Spraying her with water actually isn't such a good idea, because over time it can contribute to her being afraid of you, and as you point out, the failure is that it just stops the behavior at the time.
FYI, plastic bags are a problem for a lot of cats - it's an ingredient in the bags. The only thing to do here (because they are SO dangerous) is to never leave any out unattended.
It may help to leave out appropriate things for her to chew on. Take a look in the pet store, and get stuff for teething cats. She should be past this stage - but 4 - 6 months is just a guideline, so it's not impossible to believe she's still teething. Another thing that may really help in addition to cat chew toys for teething kitties is get a box of bendy straws (it's what we used when our cats were teething) and scatter them EVERYWHERE. They are made of a type of plastic that they can't chew apart immediately, and you'll see they're chewed up before they can chew enough to swallow any. Throw those away. Depending upon how much chewing gets done, that can be a couple of days or a couple of weeks.
With cats, changing behavior is best achieved by redirection, and then, just like with 2 - 3 year old kids, you have to not only provide the "no," you have to provide the "yes."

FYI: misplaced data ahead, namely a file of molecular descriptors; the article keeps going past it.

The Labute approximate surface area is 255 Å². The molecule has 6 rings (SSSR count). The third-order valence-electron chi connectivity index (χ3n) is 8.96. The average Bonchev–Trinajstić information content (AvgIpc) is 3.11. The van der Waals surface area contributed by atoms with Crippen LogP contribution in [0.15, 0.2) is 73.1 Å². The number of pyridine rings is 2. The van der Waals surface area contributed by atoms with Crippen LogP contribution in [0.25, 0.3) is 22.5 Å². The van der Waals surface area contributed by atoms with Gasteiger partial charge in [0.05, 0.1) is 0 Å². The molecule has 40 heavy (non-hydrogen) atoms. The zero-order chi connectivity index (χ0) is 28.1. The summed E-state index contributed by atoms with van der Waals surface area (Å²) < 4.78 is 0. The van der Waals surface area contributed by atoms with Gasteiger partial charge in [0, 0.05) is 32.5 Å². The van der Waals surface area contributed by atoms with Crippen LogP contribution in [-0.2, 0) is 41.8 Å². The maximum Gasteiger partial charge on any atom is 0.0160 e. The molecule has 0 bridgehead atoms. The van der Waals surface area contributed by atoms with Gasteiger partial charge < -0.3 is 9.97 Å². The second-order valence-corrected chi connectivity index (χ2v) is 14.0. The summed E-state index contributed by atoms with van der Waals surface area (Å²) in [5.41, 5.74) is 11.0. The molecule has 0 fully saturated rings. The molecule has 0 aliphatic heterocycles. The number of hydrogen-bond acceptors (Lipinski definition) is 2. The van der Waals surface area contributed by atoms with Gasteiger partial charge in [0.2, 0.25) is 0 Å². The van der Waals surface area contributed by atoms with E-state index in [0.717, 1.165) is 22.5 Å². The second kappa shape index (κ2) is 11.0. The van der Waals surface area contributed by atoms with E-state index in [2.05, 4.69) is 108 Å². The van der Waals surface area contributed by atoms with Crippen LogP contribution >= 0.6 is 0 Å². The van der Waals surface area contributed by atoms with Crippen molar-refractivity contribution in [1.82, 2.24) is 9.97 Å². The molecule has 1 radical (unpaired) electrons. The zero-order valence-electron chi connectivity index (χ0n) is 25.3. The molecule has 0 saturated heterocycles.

To say "no" or "stop it" to a cat, it is far more effective to use their own language than to squirt them with water. When you see your cat chewing on something she shouldn't be, blow a short, sharp puff of air directly in her face and say "no." Then redirect her behavior - hand her a bendy straw or something appropriate that she likes to chew on, and tell her what a good girl she is when she starts chewing on the proper stuff. After you hand her the "good" thing to chew on and praise her for using it, walk away. You don't want her to (also) learn that being bad gets her attention.
When you see her chewing on something that's OK when she does it on her own, tell her what a good girl she is and praise her to high heaven. !!
I'd also do my best to put away stuff she likes to chew on that she shouldn't. Not having plastic bags she can access out is really a must. As to the other things, removing the temptation helps too. It's the same principle of selling little blank plugs that go into sockets and installing "child proof" closers on cabinet doors to prevent young children from hurting themselves.
Hope this helps,